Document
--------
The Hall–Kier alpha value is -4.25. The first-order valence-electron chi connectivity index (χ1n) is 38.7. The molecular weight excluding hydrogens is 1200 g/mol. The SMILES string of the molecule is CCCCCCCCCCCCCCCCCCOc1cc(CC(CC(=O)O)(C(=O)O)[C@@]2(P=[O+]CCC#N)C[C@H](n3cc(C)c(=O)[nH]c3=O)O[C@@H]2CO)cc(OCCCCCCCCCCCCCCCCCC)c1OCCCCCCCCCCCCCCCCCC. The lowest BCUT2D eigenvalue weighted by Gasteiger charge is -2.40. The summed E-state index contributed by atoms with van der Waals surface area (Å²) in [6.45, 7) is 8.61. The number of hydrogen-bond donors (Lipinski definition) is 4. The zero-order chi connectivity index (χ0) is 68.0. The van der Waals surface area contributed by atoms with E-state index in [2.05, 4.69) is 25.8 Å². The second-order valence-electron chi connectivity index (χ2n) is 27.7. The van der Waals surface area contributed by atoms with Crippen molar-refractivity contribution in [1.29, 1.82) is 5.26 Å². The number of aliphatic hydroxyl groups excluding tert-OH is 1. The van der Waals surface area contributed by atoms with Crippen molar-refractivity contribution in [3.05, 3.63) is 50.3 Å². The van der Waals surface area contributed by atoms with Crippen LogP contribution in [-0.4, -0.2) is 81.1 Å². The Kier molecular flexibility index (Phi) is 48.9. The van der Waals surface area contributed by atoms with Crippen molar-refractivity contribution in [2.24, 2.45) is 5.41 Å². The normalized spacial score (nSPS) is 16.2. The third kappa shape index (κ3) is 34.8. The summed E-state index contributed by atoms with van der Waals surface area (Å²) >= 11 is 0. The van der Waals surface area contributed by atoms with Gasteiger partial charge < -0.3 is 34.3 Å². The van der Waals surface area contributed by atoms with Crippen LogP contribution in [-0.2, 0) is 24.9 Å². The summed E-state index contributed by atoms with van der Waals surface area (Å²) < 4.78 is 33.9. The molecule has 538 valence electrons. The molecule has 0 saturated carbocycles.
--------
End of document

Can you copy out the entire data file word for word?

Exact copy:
The Hall–Kier alpha value is -4.25. The first-order valence-electron chi connectivity index (χ1n) is 38.7. The molecular weight excluding hydrogens is 1200 g/mol. The SMILES string of the molecule is CCCCCCCCCCCCCCCCCCOc1cc(CC(CC(=O)O)(C(=O)O)[C@@]2(P=[O+]CCC#N)C[C@H](n3cc(C)c(=O)[nH]c3=O)O[C@@H]2CO)cc(OCCCCCCCCCCCCCCCCCC)c1OCCCCCCCCCCCCCCCCCC. The lowest BCUT2D eigenvalue weighted by Gasteiger charge is -2.40. The summed E-state index contributed by atoms with van der Waals surface area (Å²) in [6.45, 7) is 8.61. The number of hydrogen-bond donors (Lipinski definition) is 4. The zero-order chi connectivity index (χ0) is 68.0. The van der Waals surface area contributed by atoms with E-state index in [2.05, 4.69) is 25.8 Å². The second-order valence-electron chi connectivity index (χ2n) is 27.7. The van der Waals surface area contributed by atoms with Crippen molar-refractivity contribution in [1.29, 1.82) is 5.26 Å². The number of aliphatic hydroxyl groups excluding tert-OH is 1. The van der Waals surface area contributed by atoms with Crippen molar-refractivity contribution in [3.05, 3.63) is 50.3 Å². The van der Waals surface area contributed by atoms with Crippen LogP contribution in [-0.4, -0.2) is 81.1 Å². The Kier molecular flexibility index (Phi) is 48.9. The van der Waals surface area contributed by atoms with Crippen molar-refractivity contribution in [2.24, 2.45) is 5.41 Å². The normalized spacial score (nSPS) is 16.2. The third kappa shape index (κ3) is 34.8. The summed E-state index contributed by atoms with van der Waals surface area (Å²) >= 11 is 0. The van der Waals surface area contributed by atoms with Gasteiger partial charge < -0.3 is 34.3 Å². The van der Waals surface area contributed by atoms with Crippen LogP contribution in [-0.2, 0) is 24.9 Å². The summed E-state index contributed by atoms with van der Waals surface area (Å²) < 4.78 is 33.9. The molecule has 538 valence electrons. The molecule has 0 saturated carbocycles.